USA Boeing on Wednesday announced it plan to enter the growing that it was entering the space tourism business which will be big blow for Obama's plan to motivate NASA to concentrate on Space Tourism.
The new business may take off as early as 2015, would most likely launch from Cape Canaveral in Florida to the International Space Station.
Recently, Obama administration has proposed turning over to private companies the business of taking NASA astronauts to orbit, and Boeing and Bigelow Aerospace of Las Vegas won an $18 million contract this year for preliminary development and testing of a capsule that could carry seven passengers.
"We're ready now to start talking to prospective customers," said Eric C. Anderson, co-founder and chairman of Space Adventures, the space tourism company based in Virginia that would market the seats for Boeing.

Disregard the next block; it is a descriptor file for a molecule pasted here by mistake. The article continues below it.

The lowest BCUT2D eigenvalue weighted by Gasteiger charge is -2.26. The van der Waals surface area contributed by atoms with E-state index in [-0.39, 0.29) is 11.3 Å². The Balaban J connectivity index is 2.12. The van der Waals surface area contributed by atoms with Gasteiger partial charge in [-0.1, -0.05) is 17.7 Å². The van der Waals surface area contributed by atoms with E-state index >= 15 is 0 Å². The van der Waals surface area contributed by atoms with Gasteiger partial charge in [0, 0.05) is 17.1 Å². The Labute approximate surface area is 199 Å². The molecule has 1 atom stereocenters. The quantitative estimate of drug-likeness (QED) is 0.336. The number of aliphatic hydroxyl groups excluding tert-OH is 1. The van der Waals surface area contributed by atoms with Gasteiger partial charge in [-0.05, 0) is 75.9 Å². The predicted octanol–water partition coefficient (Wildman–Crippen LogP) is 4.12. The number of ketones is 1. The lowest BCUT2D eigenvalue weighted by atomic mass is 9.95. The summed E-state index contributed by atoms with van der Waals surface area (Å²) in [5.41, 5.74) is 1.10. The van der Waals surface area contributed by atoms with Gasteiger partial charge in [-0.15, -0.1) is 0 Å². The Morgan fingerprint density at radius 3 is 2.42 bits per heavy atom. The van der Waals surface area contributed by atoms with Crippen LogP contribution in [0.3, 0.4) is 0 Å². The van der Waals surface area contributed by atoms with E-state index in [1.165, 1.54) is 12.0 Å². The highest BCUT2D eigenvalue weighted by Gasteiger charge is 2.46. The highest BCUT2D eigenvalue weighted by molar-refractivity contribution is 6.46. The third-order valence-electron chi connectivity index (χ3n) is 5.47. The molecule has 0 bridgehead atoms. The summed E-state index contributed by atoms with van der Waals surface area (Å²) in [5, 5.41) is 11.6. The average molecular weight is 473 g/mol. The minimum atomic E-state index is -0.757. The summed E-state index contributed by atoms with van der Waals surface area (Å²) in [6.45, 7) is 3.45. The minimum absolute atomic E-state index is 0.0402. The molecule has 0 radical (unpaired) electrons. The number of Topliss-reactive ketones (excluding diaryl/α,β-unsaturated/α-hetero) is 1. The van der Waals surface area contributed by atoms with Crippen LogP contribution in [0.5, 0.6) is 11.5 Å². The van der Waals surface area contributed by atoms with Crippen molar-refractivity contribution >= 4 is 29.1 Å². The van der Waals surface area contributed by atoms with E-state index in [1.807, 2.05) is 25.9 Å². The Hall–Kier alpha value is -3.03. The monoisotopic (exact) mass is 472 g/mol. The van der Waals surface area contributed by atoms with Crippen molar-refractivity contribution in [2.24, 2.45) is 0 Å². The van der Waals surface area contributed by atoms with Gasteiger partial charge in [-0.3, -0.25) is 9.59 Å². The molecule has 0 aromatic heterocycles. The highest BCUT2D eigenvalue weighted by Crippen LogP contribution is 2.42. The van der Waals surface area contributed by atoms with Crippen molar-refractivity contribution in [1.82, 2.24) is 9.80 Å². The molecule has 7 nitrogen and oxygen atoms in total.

Boeing and Space Adventures have not set a price, although Mr. Anderson said it would be competitive with the Soyuz flights, which Space Adventures arranged with the Russian Space Agency. Guy Laliberté, founder of Cirque du Soleil, paid about $40 million for a Soyuz ride and an eight-day stay at the space station last year. But the prospects that anyone buying a ticket will get to space on an American vehicle hinge on discussions in Congress about the future of NASA.